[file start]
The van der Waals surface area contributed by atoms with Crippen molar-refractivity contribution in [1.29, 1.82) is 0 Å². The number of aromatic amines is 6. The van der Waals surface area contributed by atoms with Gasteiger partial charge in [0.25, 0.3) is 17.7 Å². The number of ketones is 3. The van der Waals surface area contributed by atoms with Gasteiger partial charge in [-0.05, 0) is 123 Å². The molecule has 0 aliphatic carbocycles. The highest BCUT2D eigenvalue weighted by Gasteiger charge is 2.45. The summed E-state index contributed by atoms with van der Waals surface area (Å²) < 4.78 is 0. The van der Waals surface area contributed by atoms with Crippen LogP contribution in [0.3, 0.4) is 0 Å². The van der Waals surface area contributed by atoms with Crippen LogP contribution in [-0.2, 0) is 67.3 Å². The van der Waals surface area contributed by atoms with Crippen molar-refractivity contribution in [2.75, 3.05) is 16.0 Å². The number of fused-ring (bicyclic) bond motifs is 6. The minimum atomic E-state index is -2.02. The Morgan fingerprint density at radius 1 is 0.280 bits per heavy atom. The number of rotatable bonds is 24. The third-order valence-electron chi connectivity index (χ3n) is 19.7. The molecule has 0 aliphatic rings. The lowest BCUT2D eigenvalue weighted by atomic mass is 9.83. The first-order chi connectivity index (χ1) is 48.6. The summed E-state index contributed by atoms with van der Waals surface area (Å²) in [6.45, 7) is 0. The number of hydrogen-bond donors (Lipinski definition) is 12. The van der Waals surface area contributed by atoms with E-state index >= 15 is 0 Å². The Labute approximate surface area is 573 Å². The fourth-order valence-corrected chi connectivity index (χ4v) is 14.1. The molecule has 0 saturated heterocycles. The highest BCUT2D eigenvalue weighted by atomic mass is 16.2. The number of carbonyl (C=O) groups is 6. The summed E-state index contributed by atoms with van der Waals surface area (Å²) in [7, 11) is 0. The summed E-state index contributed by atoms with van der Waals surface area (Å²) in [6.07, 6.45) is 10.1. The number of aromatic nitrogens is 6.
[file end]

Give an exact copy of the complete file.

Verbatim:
The van der Waals surface area contributed by atoms with Crippen molar-refractivity contribution in [1.29, 1.82) is 0 Å². The number of aromatic amines is 6. The van der Waals surface area contributed by atoms with Gasteiger partial charge in [0.25, 0.3) is 17.7 Å². The number of ketones is 3. The van der Waals surface area contributed by atoms with Gasteiger partial charge in [-0.05, 0) is 123 Å². The molecule has 0 aliphatic carbocycles. The highest BCUT2D eigenvalue weighted by Gasteiger charge is 2.45. The summed E-state index contributed by atoms with van der Waals surface area (Å²) < 4.78 is 0. The van der Waals surface area contributed by atoms with Crippen LogP contribution in [0.3, 0.4) is 0 Å². The van der Waals surface area contributed by atoms with Crippen LogP contribution in [-0.2, 0) is 67.3 Å². The van der Waals surface area contributed by atoms with Crippen molar-refractivity contribution in [2.75, 3.05) is 16.0 Å². The number of fused-ring (bicyclic) bond motifs is 6. The minimum atomic E-state index is -2.02. The Morgan fingerprint density at radius 1 is 0.280 bits per heavy atom. The number of rotatable bonds is 24. The third-order valence-electron chi connectivity index (χ3n) is 19.7. The molecule has 0 aliphatic rings. The lowest BCUT2D eigenvalue weighted by atomic mass is 9.83. The first-order chi connectivity index (χ1) is 48.6. The summed E-state index contributed by atoms with van der Waals surface area (Å²) in [6.45, 7) is 0. The number of hydrogen-bond donors (Lipinski definition) is 12. The van der Waals surface area contributed by atoms with E-state index >= 15 is 0 Å². The Labute approximate surface area is 573 Å². The fourth-order valence-corrected chi connectivity index (χ4v) is 14.1. The molecule has 0 saturated heterocycles. The highest BCUT2D eigenvalue weighted by atomic mass is 16.2. The number of carbonyl (C=O) groups is 6. The summed E-state index contributed by atoms with van der Waals surface area (Å²) in [7, 11) is 0. The summed E-state index contributed by atoms with van der Waals surface area (Å²) in [6.07, 6.45) is 10.1. The number of aromatic nitrogens is 6.